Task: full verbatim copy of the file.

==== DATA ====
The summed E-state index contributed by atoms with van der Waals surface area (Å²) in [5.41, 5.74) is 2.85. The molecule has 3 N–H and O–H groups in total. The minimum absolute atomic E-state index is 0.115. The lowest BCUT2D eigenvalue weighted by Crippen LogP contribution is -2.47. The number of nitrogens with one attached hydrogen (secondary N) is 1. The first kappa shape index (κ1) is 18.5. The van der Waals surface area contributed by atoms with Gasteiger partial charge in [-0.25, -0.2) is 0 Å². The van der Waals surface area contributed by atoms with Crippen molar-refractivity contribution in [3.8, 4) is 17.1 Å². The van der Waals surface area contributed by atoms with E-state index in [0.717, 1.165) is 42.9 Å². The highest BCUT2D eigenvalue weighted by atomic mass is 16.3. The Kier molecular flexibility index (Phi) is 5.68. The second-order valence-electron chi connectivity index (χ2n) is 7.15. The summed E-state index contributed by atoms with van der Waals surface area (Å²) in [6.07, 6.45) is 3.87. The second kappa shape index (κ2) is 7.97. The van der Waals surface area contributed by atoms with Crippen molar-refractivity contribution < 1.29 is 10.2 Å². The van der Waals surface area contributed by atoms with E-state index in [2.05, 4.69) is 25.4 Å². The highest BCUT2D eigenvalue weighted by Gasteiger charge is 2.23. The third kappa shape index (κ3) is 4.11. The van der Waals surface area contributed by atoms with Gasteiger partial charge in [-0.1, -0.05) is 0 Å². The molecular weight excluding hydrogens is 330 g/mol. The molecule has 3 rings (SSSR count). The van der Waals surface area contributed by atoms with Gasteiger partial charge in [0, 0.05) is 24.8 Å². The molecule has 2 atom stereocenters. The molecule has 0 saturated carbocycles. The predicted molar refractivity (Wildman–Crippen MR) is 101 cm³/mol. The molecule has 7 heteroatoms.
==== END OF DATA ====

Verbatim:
The summed E-state index contributed by atoms with van der Waals surface area (Å²) in [5.41, 5.74) is 2.85. The molecule has 3 N–H and O–H groups in total. The minimum absolute atomic E-state index is 0.115. The lowest BCUT2D eigenvalue weighted by Crippen LogP contribution is -2.47. The number of nitrogens with one attached hydrogen (secondary N) is 1. The first kappa shape index (κ1) is 18.5. The van der Waals surface area contributed by atoms with Gasteiger partial charge in [-0.25, -0.2) is 0 Å². The van der Waals surface area contributed by atoms with Crippen molar-refractivity contribution in [3.8, 4) is 17.1 Å². The van der Waals surface area contributed by atoms with E-state index in [0.717, 1.165) is 42.9 Å². The highest BCUT2D eigenvalue weighted by atomic mass is 16.3. The Kier molecular flexibility index (Phi) is 5.68. The second-order valence-electron chi connectivity index (χ2n) is 7.15. The summed E-state index contributed by atoms with van der Waals surface area (Å²) in [6.07, 6.45) is 3.87. The second kappa shape index (κ2) is 7.97. The van der Waals surface area contributed by atoms with Crippen molar-refractivity contribution < 1.29 is 10.2 Å². The van der Waals surface area contributed by atoms with E-state index in [2.05, 4.69) is 25.4 Å². The highest BCUT2D eigenvalue weighted by Gasteiger charge is 2.23. The third kappa shape index (κ3) is 4.11. The van der Waals surface area contributed by atoms with Gasteiger partial charge in [-0.1, -0.05) is 0 Å². The molecular weight excluding hydrogens is 330 g/mol. The molecule has 3 rings (SSSR count). The van der Waals surface area contributed by atoms with Gasteiger partial charge in [0, 0.05) is 24.8 Å². The molecule has 2 atom stereocenters. The molecule has 0 saturated carbocycles. The predicted molar refractivity (Wildman–Crippen MR) is 101 cm³/mol. The molecule has 7 heteroatoms.